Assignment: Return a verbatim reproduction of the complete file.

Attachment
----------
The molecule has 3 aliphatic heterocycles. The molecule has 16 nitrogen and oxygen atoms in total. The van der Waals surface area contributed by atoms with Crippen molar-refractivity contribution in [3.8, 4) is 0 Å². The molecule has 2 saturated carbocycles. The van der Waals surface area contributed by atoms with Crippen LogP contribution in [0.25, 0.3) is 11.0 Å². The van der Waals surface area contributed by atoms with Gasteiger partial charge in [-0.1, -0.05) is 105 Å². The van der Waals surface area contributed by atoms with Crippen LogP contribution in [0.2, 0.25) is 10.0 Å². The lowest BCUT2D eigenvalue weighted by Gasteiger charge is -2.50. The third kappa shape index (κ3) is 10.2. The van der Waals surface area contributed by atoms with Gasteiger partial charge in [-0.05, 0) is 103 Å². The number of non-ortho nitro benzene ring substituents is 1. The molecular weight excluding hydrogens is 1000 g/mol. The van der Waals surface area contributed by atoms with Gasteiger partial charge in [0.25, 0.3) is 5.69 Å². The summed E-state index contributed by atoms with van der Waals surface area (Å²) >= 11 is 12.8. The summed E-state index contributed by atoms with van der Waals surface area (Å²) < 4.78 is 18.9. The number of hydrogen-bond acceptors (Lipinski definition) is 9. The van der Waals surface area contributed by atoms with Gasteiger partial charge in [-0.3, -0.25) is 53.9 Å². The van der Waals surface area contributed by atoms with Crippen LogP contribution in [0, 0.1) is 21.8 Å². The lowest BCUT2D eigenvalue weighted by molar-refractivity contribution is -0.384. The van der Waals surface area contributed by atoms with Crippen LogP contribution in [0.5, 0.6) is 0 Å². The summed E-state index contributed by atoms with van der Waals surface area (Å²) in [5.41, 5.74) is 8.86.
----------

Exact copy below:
The molecule has 3 aliphatic heterocycles. The molecule has 16 nitrogen and oxygen atoms in total. The van der Waals surface area contributed by atoms with Crippen molar-refractivity contribution in [3.8, 4) is 0 Å². The molecule has 2 saturated carbocycles. The van der Waals surface area contributed by atoms with Crippen LogP contribution in [0.25, 0.3) is 11.0 Å². The van der Waals surface area contributed by atoms with Gasteiger partial charge in [-0.1, -0.05) is 105 Å². The van der Waals surface area contributed by atoms with Crippen LogP contribution in [0.2, 0.25) is 10.0 Å². The lowest BCUT2D eigenvalue weighted by Gasteiger charge is -2.50. The third kappa shape index (κ3) is 10.2. The van der Waals surface area contributed by atoms with Gasteiger partial charge in [-0.05, 0) is 103 Å². The number of non-ortho nitro benzene ring substituents is 1. The molecular weight excluding hydrogens is 1000 g/mol. The van der Waals surface area contributed by atoms with Gasteiger partial charge in [0.25, 0.3) is 5.69 Å². The summed E-state index contributed by atoms with van der Waals surface area (Å²) >= 11 is 12.8. The summed E-state index contributed by atoms with van der Waals surface area (Å²) < 4.78 is 18.9. The number of hydrogen-bond acceptors (Lipinski definition) is 9. The van der Waals surface area contributed by atoms with Gasteiger partial charge in [-0.3, -0.25) is 53.9 Å². The van der Waals surface area contributed by atoms with Crippen LogP contribution in [0, 0.1) is 21.8 Å². The lowest BCUT2D eigenvalue weighted by molar-refractivity contribution is -0.384. The van der Waals surface area contributed by atoms with Crippen LogP contribution in [0.5, 0.6) is 0 Å². The summed E-state index contributed by atoms with van der Waals surface area (Å²) in [5.41, 5.74) is 8.86.